As some of you may know, April is Autism Awareness Month, a time when organizations try to put out more information about autism, the needs of autistic people, and how we as a society can be more accepting, welcoming, and helpful to people with autism and their families. Today is also World Autism Awareness Day, the day when many organizations hold special events, drives, and programs to raise awareness for and acceptance of people with autism. So in honor of that, I’ll be sharing a little information about autism, including what it is, what we can do to help people with autism, interesting stories, and the nonexistent link between vaccines and autism.
First off, what is autism? Well, it’s actually a spectrum of developmental disorders that affect a person’s behavior, social, and communication skills. It is not a disease, it is not a handicap, and it is not a death sentence. People with autism are perfectly capable of living long, fulfilling lives with their own families and friends. Yes, some people with autism need more help than others, but everyone has different needs. To learn more about autism, click here to go to the Autism Science Foundation (which has a lot of interesting information and actual research papers), here for information from the Autism Center of Excellence, and here for information from the most well-known autism non-profit, Autism Speaks. The final web site is probably the most user-friendly.
Autism is a life-long condition whose symptoms can be ameliorated with occupational, behavioral, and speech therapies. Many people with autism struggle to interact and interpret the world the way most people do, so they need additional help figuring out how to do that. Some also have physical health problems like seizures or mental health problems like depression. There are many different ways to help people with autism, including therapy, medication (which does not treat autism directly; that is impossible), and lifestyle changes. Click here to learn how the CDC advocates helping people with autism, here to see what the Interactive Autism Network has to say, or here from information from the Autism Society.
Arguably the best way to make sure someone with autism succeeds in life is to diagnose and help them early. The previous three links told you about early intervention diagnoses and therapies. But what should parents do to help their children? What do parents with autistic children wish other people knew? If you click here, you can go to a PBS article about how to help children with autism. Clicking here will take you to the article “How to Handle the 4 Most Challenging Autism Behaviors,” including learning to be “translators” for your child. Here is an article from The National Autistic Society about lessons that cater to kids with autism. Here is an article from Today’s Parent entitled “10 Tips for Helping Children with Autism” (It’s a bit fluffy, but you might benefit from it.). And here is a short article, “10 Things Autism Parents Wish You Knew” from a mother of children with autism.
However, one of the components missing from the conversation about autism is what people with autism think and feel. Too often, we dismiss autistic people, reasoning that they can’t understand the world around them or need someone to speak for them. Well, that’s not always true. Many autistic people are fully capable of communicating their worldview and opinions, and they will know what uncommunicative autistic people feel better than the most compassionate ally. So if you’d like to hear from an actual autistic person, you can click here, here, here, here (which has the best compilation), or here to watch the “I Have Autism” episode of True Life (only available with a TV provider). You can also click here to go to the Autistic Self Advocacy Network (ASAN), which is a great resource for people with autism by people with autism.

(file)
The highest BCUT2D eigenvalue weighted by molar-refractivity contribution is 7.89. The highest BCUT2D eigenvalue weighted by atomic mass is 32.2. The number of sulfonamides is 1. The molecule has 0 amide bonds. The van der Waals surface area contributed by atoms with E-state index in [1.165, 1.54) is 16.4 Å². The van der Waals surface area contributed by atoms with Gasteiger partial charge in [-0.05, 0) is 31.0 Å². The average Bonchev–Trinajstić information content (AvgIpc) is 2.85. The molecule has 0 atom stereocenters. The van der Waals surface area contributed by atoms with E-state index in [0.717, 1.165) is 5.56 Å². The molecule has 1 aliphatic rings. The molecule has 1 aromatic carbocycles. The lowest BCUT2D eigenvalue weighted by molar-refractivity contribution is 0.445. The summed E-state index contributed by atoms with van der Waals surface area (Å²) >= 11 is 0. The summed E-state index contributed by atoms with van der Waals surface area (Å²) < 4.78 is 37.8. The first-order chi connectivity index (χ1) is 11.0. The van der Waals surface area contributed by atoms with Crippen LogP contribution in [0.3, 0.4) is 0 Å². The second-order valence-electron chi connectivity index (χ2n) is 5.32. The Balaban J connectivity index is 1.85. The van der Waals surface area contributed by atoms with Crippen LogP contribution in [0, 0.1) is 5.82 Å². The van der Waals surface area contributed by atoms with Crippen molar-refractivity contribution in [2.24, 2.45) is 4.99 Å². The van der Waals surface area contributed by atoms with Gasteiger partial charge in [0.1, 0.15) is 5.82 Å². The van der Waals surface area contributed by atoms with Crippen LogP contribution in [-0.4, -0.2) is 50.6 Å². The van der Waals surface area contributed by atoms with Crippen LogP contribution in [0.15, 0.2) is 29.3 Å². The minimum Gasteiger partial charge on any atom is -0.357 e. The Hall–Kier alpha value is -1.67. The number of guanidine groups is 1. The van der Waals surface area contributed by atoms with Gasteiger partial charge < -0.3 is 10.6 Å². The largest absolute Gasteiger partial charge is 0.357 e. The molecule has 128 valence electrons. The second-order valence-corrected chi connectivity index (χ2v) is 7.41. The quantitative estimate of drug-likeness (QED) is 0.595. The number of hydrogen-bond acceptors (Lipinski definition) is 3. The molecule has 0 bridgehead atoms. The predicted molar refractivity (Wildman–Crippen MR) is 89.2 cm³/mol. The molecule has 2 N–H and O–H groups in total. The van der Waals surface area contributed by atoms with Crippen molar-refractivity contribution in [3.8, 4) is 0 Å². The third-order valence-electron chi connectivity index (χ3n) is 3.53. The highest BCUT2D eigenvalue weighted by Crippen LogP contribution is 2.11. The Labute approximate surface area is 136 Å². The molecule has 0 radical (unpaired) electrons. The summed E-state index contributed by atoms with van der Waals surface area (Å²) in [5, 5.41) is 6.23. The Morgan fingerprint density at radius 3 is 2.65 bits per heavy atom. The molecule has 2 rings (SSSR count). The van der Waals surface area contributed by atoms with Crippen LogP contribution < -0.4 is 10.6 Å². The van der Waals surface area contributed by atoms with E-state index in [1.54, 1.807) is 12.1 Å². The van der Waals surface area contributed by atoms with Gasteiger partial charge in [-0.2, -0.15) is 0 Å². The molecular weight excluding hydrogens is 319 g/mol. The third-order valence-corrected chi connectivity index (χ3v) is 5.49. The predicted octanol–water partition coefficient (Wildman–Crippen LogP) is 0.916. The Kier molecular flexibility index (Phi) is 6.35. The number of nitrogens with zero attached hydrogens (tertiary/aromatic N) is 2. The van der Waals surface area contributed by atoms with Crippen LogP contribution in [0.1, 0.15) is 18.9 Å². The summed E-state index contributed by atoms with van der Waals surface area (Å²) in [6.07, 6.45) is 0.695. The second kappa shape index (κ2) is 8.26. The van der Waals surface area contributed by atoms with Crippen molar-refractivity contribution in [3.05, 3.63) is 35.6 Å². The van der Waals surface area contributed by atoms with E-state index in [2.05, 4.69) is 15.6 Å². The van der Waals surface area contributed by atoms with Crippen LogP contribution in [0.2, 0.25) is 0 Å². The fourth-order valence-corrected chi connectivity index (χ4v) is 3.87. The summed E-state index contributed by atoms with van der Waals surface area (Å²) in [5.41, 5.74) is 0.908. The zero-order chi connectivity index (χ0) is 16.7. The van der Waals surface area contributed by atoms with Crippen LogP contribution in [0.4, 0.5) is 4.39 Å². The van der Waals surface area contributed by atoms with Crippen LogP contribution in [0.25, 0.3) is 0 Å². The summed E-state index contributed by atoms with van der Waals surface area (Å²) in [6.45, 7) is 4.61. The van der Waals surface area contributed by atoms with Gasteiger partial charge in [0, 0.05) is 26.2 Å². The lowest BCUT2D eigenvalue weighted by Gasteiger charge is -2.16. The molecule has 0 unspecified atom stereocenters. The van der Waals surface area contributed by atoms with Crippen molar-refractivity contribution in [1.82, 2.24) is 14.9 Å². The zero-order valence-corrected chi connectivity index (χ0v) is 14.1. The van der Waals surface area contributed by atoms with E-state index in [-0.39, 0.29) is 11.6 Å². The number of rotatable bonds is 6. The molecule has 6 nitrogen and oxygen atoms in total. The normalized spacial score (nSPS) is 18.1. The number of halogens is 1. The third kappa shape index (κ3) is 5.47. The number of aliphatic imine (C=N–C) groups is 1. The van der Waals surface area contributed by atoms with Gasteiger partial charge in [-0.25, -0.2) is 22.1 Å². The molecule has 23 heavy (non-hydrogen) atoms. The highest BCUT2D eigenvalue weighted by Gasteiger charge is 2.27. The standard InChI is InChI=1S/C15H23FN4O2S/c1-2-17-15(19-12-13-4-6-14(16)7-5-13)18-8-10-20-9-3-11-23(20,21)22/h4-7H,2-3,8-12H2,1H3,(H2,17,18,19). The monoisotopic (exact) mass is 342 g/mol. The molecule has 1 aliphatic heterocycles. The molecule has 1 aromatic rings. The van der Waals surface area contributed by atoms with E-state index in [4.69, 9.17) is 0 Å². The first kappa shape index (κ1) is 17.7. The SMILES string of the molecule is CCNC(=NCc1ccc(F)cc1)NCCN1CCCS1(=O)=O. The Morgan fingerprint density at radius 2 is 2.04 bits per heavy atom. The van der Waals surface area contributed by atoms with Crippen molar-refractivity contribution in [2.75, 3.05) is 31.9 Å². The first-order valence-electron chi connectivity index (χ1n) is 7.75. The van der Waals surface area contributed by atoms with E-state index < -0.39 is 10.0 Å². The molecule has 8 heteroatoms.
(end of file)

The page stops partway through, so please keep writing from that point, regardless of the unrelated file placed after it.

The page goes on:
If you would like to help raise awareness of autism and acceptance for people with autism, click here for a list of autism foundations, organizations, and treatment centers from Autism Key. Most of these organizations will have a donate button so you can contribute to their work. If you’d rather have a less clinical, more personal list, you can click here for one woman’s personal recommendations. Here takes you to recommendations from Autism Speaks as well as a donate button to Autism Speaks. However, before you give to Autism Speaks, I recommend clicking here or here to find out why some people don’t support the organization. Despite its high profile nature and large budget, it doesn’t always allow autistic people to speak for themselves and can sometimes treat them like a disease meant to be cured or excised. This doesn’t mean Autism Speaks isn’t a decent organization or that the public can’t compel it to do better, but it does mean you might not want to use them as your one stop shop for autism awareness. Make your own decision.
Before I go, there is one more topic I want to cover: do vaccines cause autism? NO. No, vaccines do not cause autism. In over a decade of research, there has been no link between vaccines and autism, and the original “study” put forth in the 90s was a terrible fabrication. Don’t believe me? Well, you can click here to go to the CDC’s section entitled “Vaccines Do Not Cause Autism,” which includes actual studies. Or you can click here to go to a really in-depth, user-friendly article from Medical Daily about the history of autism and vaccines and how this whole mess started. So vaccinate your kids, love them unconditionally, and have a nice day.
If you’d like to share an organization, article, or information about autism, feel free to do so in the comments!
* Featured image taken from http://theodysseyonline.com/fsu/how-working-with-children-with-autism-this-summer-changed-me/155873